18 February 2013

Girl of Nightmares by Kendare Blake

It's been months since the ghost of Anna Korlov opened a door to Hell in her basement and disappeared into it, but ghost-hunter Cas Lowood can't move on.

His friends remind him that Anna sacrificed herself so that Cas could live—not walk around half dead. He knows they're right, but in Cas's eyes, no living girl he meets can compare to the dead girl he fell in love with.

Now he's seeing Anna everywhere: sometimes when he's asleep and sometimes in waking nightmares. But something is very wrong...these aren't just daydreams. Anna seems tortured, torn apart in new and ever more gruesome ways every time she appears.

Cas doesn't know what happened to Anna when she disappeared into Hell, but he knows she doesn't deserve whatever is happening to her now. Anna saved Cas more than once, and it's time for him to return the favor.

Kendare Blake single handedly turned my intrigue and curiosity towards the ghostly side of creepiness. Where normally I stay far, far away from anything with the mere suggestion of skin-crawling terror, Kendare Blake's work, first with Anna Dressed in Blood and now Girl of Nightmares, has brought me a new appreciation of things that go bump in the night.  I think in any other case, I would cast a questioning glance at the author's mental stability after seeing the product of their work, but with this book -- with its refreshingly three dimensional characters, exciting plot and great narrative -- I'm willing to make an exception.

The one thing that worries me with sequels of any kind, whether it's a part of a long, drawn out series or just a duology, is a rehashing of the first book.  With each new book, I expect a deeper and thorough progression of the characters and a plot that explores the world instead of sticking to the same set of possibilities.  Girl of Nightmares really impressed me with the way the world, and the characters, expanded.

The characters had to be my favorite thing about this book.  I cheered for and admired them in Anna Dressed in Blood and that admiration only grew with Girl of Nightmares.  I think specifically of Carmel: I loved seeing her gain dimension and progress as a character.  Normally, side characters are shoved ruthlessly aside to make room for all of the main character's drama, but Carmel was a solid presence.  In fact, all of the characters were nuanced.  They lacked the picky, petty, cookie cutter melodrama that tends to sand down the finer grains of a character.  In this respect, they all had a strong sense of realism, so it made it nearly impossible for me not to sympathize with them as they went to hell and back (literally).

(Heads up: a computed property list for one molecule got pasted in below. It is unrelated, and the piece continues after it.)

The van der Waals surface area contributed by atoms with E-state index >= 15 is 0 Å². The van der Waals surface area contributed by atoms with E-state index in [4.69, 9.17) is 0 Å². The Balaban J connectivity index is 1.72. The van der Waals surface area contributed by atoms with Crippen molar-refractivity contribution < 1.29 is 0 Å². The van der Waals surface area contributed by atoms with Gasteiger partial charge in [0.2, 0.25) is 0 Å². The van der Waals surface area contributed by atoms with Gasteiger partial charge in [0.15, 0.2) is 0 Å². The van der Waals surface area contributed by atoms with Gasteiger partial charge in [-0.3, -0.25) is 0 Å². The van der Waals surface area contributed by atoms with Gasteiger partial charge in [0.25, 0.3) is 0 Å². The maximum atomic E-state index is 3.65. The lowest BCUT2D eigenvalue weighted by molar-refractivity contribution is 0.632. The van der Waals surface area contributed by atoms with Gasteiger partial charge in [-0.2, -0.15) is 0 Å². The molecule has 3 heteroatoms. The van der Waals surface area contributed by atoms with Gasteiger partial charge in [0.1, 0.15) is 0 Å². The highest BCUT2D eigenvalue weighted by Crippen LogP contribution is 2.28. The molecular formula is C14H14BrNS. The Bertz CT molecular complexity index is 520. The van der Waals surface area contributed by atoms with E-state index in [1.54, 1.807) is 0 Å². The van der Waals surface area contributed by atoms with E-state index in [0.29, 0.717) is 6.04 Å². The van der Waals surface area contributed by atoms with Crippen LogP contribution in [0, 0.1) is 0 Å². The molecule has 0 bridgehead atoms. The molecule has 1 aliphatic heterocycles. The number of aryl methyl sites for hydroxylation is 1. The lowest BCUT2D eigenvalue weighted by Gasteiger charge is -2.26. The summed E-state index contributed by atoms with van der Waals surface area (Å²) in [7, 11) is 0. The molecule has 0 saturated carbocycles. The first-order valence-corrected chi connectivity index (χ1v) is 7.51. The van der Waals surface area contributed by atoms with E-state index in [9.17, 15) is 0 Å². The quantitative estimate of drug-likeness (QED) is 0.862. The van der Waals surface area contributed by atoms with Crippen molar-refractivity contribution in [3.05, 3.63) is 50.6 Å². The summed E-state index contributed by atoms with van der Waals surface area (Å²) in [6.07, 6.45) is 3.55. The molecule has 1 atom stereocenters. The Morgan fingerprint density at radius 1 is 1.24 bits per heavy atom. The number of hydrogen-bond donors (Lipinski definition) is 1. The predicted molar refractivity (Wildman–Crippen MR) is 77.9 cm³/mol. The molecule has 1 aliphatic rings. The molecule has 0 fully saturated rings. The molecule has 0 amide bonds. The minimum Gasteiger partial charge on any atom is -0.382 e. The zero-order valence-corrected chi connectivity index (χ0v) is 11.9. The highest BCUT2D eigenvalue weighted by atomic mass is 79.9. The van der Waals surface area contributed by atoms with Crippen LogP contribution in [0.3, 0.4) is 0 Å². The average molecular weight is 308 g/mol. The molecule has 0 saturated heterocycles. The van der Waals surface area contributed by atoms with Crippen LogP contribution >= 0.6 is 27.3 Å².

The "there" that she's referring to is the Tower of London, the castle-like fortress that sits on the north bank of the Thames.  It's touristy and historical, the site of numerous tortures and executions, from Lady Jane Grey to Guy Fawkes.  Looking at it as we cross the Tower Bridge, I wonder how many screams have bounced off the stone walls.  I wonder how much blood the ground remembers.  They used to put severed heads up on pikes and display them on the bridge until they fell into the river.  I glance down at the brown water.  Somewhere underneath, old bones might be fighting their way out of the silt.

Cas's narrative made it so easy to slide into the story.  Full of great zingers and one liners, I love Cas's blatant insolence and dry humor.  This style of Anna Dressed in Blood carried over brilliantly to Girl of Nightmares.  With clear, concise imagery, Kendare Blake's writing style really brings out the creepiness in clear cut descriptions.  The effect is uber chilling.  It's incredibly easy to picture the action like a movie, which only heightens the suspense and drama.

Not that the plot needed the extra help.  Constant action, always something interesting happening.  I loved how it was perpetually moving forward.  There were no boring or useless fillers; everything had a purpose, impact.  The stakes kept building and building, pushing the characters, forcing them to make choices, to question themselves, to make sacrifices.  The climax... Ah, climaxes that make me want to cry are always memorable.  The bittersweet ones are the worst, aren't they?

Girl of Nightmares was an epic book.  I loved every page.  I must have it for my shelves.

"Are we lost?  You'd admit it if we were lost, right?"

Thomas smiles, maybe a bit nervously.  "We're not lost.  At least, not yet.  They might've changed some of the roads around since the last time."

"Who the hell are 'they'?  Road construction squirrels?"
She's wearing a white tank and low-riding black pants.  There are no visible talismans, or medallions, or jewelry.  But I catch a whiff of rosemary.  She's been anointed for protection.  Around her leg is a strap that looks to contain a knife, and there's a similar one strapped to her other thigh.  Somewhere, Lara Croft is wanting her look back.
Book Info
  • pages - hardcover, 332
  • published - August 2012
  • publisher - Tor Teen
  • genre - urban fantasy
  • received via - library :)
  • rating - 5/5
  • series - Anna #2
    • Anna Dressed in Blood | Review
    • Girl of Nightmares